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Publication numberUS7578906 B2
Publication typeGrant
Application numberUS 11/670,188
Publication dateAug 25, 2009
Filing dateFeb 1, 2007
Priority dateFeb 1, 2006
Fee statusPaid
Also published asCA2641256A1, CA2641256C, CN101589296A, EP1987329A2, EP1987329A4, EP1987329B1, US20070267164, WO2007089900A2, WO2007089900A3
Publication number11670188, 670188, US 7578906 B2, US 7578906B2, US-B2-7578906, US7578906 B2, US7578906B2
InventorsJay A. Shands, James A. Ronning, George C. Mendrala, Vaughn J. Wildfong, Douglas R. McPherson
Original AssigneeAstenjohnson, Inc.
Export CitationBiBTeX, EndNote, RefMan
External Links: USPTO, USPTO Assignment, Espacenet
Headbox and stock delivery system for a papermaking machine
US 7578906 B2
Abstract
A headbox including a stock dilution profiling arrangement and associated stock delivery systems are provided, which together deliver to the forming section of a papermaking machine a uniform stock flow with more consistent basis weight and fiber orientation profiles than has previously been possible. These improvements in basis weight uniformity and fiber orientation profile provide benefits in paper sheet formation and related paper properties.
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Claims(18)
1. A headbox and stock delivery system for a papermaking machine, comprising:
(a) a radial stock distributor including a radial manifold having connector hoses extending therefrom;
(b) a plurality of connector pipes to which the connector hoses from the radial manifold are connected, each of the connector pipes having a step expansion followed by a circular cross-section which tapers to a generally rectangular cross-sectional shape and which are located at regular intervals in a cross-machine direction (CD) across an inlet duct;
(c) a stock dilution assembly which is connected to and receives the stock from the inlet duct, the stock dilution assembly including a plurality of stock feed pipes that extend from the inlet duct, and a respective dilution feed pipe in communication with and adapted to convey fluid from a source of lower consistency fluid to each of the individual stock feed pipes, a flow of fluid from each of the dilution feed pipes being controlled by a respective valve associated with each of the feed pipes, the plurality of stock feed pipes being adapted to receive the stock from the inlet duct and the fluid from the respective ones of the dilution feed pipes to adjust a basis weight consistency of the stock;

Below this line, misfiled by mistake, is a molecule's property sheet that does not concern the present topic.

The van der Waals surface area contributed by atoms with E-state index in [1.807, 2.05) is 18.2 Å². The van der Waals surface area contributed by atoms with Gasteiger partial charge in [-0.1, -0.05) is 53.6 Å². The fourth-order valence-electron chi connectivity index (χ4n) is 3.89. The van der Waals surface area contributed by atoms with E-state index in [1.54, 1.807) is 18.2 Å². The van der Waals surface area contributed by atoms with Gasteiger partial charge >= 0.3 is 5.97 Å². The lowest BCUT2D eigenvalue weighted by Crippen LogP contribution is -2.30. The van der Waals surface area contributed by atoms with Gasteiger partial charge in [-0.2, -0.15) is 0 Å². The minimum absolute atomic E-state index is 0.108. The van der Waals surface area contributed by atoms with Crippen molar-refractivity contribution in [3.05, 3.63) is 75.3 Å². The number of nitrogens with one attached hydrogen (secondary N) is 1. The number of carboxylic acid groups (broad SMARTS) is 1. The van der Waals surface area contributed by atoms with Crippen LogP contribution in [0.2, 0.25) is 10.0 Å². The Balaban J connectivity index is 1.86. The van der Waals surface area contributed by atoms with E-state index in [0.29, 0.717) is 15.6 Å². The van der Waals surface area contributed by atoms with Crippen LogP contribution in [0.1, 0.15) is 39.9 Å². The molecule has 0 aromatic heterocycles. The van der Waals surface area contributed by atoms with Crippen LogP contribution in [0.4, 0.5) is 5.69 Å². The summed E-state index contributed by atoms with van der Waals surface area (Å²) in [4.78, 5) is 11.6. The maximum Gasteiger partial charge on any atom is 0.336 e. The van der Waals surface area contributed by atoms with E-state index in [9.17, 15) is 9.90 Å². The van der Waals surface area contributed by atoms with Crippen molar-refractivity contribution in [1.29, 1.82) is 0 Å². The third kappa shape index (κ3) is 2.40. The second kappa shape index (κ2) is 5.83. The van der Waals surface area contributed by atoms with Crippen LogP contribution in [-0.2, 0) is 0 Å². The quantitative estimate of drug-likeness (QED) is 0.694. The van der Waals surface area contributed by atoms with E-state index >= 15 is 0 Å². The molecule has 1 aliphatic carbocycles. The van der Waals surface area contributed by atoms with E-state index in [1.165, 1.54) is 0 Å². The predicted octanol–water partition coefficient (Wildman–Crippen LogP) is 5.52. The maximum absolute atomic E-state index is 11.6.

(d) a headbox, including a stilling chamber, a tube bank, a nozzle with turbulence vanes to control stock turbulence and minimize streaks, and slice adjustment systems for allowing movement of a headbox slice in both horizontal and vertical directions:
(i) the stilling chamber comprises an open chamber located downstream of and in communication with the stock dilution assembly and upstream of in communication with the tube bank and through which the dilution profiled stock passes towards the tube bank;
(ii) the tube bank comprises of a plurality of shaped tubes through which the stock passes as it progresses downstream towards the nozzle and the vanes to control turbulence, the tubes being mounted at regular intervals in at least one row and shaped so that a cross-sectional profile of the tubes transitions from a generally circular shape at an upstream end to a generally rectilinear shape at a downstream end, and a cross-sectional area of each of the tubes does not diminish in the downstream direction;
(iii) the turbulence vanes are located downstream of the tube bank and are positioned so that stock exiting each of the tubes in the tube bank passes either over or under at least one of the vanes; and